I bite my lip, fearing the worst, my eyes imploring him to just spit it out.
"Okay, if you insist. You said I'm hotter than fire and colder than ice. You were mad I didn't come to the hospital. A work meeting came in between, and then you were released."
I huff, my cheeks are on fire. "I'm over that. Please don't hold me accountable in my drunken state."
He kisses my hand. "Never."
"Did Greg come back to the house? I'm so sorry I left you in that predicament."
"He didn't show up," Jamie says. "I think he knew I'd be there. Maybe he wasn't willing to take me on."
"Thank you," I whisper.
I forgot I'm still wearing the little black nothing and my cleavage is hanging out. I try to adjust the top. The material's too thin; I fear it might rip so I wrap my coat around me. "Don't fix it on my account." Jamie smiles and I know he just got more than an eyeful.
"Is Sam all right?"
Jamie nods. "Her friend came over. Last I looked, they were trying on clothes and giggling up a storm. She asked me to make sure you have fun and don't turn up before noon."
His eyes glint, so I'm not sure whether it's all a joke.
"We're ready," Shannon shouts. "Let's seal some major sales here."
For a moment, I close my eyes against the noise. When I open them again, Jamie's standing next to me. "Why don't you sit down while I get you something to eat?"
"No, thank you." Nausea bubbles inside my stomach at the thought of food. Several cars pull up and people get out. Shannon greets them and they start rummaging in the husband's stuff.
"How did she pull this off so quickly?" I mutter.
"She used to work in event management," Jamie whispers. "You didn't know, did you?" I shake my head. He leans forward, his cheek almost brushing mine. "I found out this morning. It seems like you have a good eye for recruitm
"Come on, guys. Start selling," Lucy yells.
Jamie wraps his jacket around my shoulders and we begin to mingle, getting into the vibe as we approach the first visitors. Shannon's put up price tags, but it doesn't look like she's taking them very seriously.
"Are you sure you want to sell this?" A guy holds up what looks like a set of football cards. Whatever these are, I wouldn't sell them. I'd just chuck them into the bin.
"You can have them for thirty," Shannon says.
"Really?" The guy laughs uncomfortably. "You know I never liked Miles, but these are worth at least two hundred. You should sell them on eBay."
"They're worth crap to me. Look—" Shannon pauses to take a deep breath "—I don't have much time so I'll make you an offer. Twenty-five."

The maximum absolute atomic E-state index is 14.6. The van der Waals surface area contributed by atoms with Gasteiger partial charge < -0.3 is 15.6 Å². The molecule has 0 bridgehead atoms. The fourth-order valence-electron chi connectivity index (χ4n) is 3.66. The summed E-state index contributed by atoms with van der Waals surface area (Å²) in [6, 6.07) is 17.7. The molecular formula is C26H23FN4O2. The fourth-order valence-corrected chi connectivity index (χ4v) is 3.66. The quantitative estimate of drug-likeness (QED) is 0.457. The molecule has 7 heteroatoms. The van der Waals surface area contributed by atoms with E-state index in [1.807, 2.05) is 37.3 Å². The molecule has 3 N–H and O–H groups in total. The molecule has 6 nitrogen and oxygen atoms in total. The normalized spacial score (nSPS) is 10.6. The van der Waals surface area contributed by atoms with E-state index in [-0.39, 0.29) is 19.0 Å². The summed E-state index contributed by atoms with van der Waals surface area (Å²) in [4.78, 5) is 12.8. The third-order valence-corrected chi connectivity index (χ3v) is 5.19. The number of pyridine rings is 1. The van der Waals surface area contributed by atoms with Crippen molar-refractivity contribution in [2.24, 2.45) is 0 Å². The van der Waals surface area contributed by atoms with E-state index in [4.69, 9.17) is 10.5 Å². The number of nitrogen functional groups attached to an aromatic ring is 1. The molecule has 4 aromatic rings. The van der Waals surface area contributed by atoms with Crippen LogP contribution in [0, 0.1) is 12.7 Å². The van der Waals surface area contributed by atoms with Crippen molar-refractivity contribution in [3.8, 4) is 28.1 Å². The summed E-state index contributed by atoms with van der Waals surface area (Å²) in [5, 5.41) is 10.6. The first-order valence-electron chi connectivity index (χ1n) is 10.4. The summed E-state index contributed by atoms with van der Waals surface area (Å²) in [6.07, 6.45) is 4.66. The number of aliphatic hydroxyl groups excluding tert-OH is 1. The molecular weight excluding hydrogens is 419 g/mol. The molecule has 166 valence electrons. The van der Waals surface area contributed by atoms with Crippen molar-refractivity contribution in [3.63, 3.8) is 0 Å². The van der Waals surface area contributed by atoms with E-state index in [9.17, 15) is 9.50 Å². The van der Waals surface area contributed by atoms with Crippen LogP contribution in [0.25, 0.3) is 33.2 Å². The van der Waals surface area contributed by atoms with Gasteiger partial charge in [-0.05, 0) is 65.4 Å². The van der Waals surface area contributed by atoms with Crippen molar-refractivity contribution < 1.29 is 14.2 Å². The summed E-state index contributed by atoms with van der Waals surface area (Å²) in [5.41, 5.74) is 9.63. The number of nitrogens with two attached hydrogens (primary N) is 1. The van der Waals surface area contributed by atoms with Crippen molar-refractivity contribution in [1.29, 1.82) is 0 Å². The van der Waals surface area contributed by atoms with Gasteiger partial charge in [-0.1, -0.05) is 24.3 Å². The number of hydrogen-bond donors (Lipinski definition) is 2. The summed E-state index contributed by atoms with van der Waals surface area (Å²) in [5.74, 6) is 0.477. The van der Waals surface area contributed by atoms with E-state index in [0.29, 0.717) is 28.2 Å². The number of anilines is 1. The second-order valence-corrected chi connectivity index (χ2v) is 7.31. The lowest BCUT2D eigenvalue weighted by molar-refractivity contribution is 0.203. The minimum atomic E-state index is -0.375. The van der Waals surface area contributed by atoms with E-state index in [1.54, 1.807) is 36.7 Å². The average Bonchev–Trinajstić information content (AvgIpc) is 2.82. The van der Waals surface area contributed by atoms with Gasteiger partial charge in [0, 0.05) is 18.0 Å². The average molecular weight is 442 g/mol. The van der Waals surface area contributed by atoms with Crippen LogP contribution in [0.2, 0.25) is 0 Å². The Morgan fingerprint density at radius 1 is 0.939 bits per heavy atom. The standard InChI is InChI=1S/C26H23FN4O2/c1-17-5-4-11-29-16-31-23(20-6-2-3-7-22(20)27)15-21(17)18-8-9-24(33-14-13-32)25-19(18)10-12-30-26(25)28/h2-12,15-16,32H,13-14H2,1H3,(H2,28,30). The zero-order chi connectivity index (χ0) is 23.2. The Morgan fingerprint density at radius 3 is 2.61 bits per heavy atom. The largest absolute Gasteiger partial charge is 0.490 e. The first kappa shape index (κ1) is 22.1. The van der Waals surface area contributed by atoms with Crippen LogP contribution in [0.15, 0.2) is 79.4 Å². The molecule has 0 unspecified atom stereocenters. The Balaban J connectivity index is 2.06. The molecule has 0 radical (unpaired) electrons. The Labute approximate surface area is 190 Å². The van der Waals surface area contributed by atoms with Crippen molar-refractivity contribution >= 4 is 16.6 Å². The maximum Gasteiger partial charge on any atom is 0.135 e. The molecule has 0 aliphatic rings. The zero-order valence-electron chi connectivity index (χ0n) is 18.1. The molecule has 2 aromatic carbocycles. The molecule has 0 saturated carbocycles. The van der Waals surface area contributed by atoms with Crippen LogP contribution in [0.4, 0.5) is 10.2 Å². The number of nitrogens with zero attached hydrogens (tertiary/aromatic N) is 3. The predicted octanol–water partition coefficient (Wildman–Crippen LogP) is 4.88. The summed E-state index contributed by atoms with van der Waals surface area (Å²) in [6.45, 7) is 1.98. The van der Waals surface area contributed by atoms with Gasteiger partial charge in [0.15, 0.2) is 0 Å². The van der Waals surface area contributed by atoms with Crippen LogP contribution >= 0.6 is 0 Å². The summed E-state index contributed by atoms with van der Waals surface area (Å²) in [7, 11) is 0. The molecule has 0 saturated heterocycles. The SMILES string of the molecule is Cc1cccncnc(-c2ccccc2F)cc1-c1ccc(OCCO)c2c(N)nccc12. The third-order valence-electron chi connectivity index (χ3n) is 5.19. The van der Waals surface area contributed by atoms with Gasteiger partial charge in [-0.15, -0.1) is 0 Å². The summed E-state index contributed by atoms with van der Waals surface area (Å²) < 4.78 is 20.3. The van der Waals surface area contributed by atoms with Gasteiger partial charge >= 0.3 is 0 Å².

The guy's eyes almost pop out of their sockets as he shakes her hand. "Done."
"Shannon, haggle," I hiss. "You need the money."
She snorts. "I don't want money from all his stuff. All I want is the last twenty-four months of my life back." Shooting a smile at me, she turns back to the guy. "You know what, it's your lucky day. You can have them for twenty."
I roll my eyes at Jamie who just shrugs and turns to inspect the dartboard as though it's nothing special, but the sparkle in his eyes gives him away. He wants it badly.
"How much for the dartboard?" I whisper to Shannon.
She shakes her hand. "Just take it. I owe you for getting that ugly thing out of my house."
The woman must be an emotional wreck if she can't even be bothered to consider the financial potential here. If she continues this way, she'll end up with no stuff and plenty of favors to repay. I pull her aside, my gaze imploring her to get back to her senses as I say, "No, please. I insist."
She sighs. "All right. A tenner."
Even I see that's a deal and within my budget. I feel bad for taking advantage of a friend, but if I don't do it then someone else will. "I'll take it." I pull out my purse and pay, then walk over to Jamie and whisper, "That's taken."
He blinks, jaw set, then shrugs. "I wouldn't have the time to play anyway."
"Never say never." I smile.
"It's yours," I say. "You didn't look like you could make up your mind, so I just got it for you before someone else beat me to the deal."
He shakes his head. "I can't."
"Please. After France, this is the least I can do for you."
He wraps his arms around me and pulls me into a tight hug. "Thank you."
I laugh. "You're cutting off my air supply." From the corner of my eye I notice another car pull up. Like in slow motion, a guy that seems strangely familiar jumps out. For a moment, he's just standing in the middle of the street, staring, then his face turns red and he stomps over.
"Miles's here. Quick!" Shannon shouts. "Everyone grab what you want and run. It's all yours. I repeat, it's all yours, free of charge."
"Hey, Jamie, you might be needed." I point at the guy who starts shouting.
With drama unfolding, it becomes obvious that no one wants to play a part in it. The crowd's starting to dissipate, people carry their items to the cars behind Miles's back while he's shouting at Shannon at the top of his lungs. The man reminds me of a Neanderthal. No wonder poor Shannon wants a divorce.
"You must be knackered. Go home," Jamie whispers. "I'll make sure the guy leaves."
I shoot him a doubtful look. "What if he's dangerous?"
Jamie smiles and points behind my back. "I have Lucy for backup."
With a sudden sense of dread, I turn and gape. Lucy's running toward Miles, holding what looks like a broom in her hand, a mean frown perched between her brows.
"Just don't let her kill him," I whisper and turn to leave, shaking my head. Jamie starts to laugh and says something, but I don't stop because my head's throbbing again. I've almost reached my car when I feel someone's hand touch my shoulder. Shrieking, I turn, ready to kick, then my gaze meets Jamie's.
"I called you," he whispers. "You didn't reply." Standing so close to him makes me self-conscious. I barely dare breathe. "This must've been a hell of a day for you," he continues. "Get some rest because we need to talk. I'll pop over once the madness here stops."
I nod even though I've no idea what he's talking about. His eyes glaze over and he moistens his lips. I can sense what he's about to do, and yet I can't force myself to halt the moment and leave.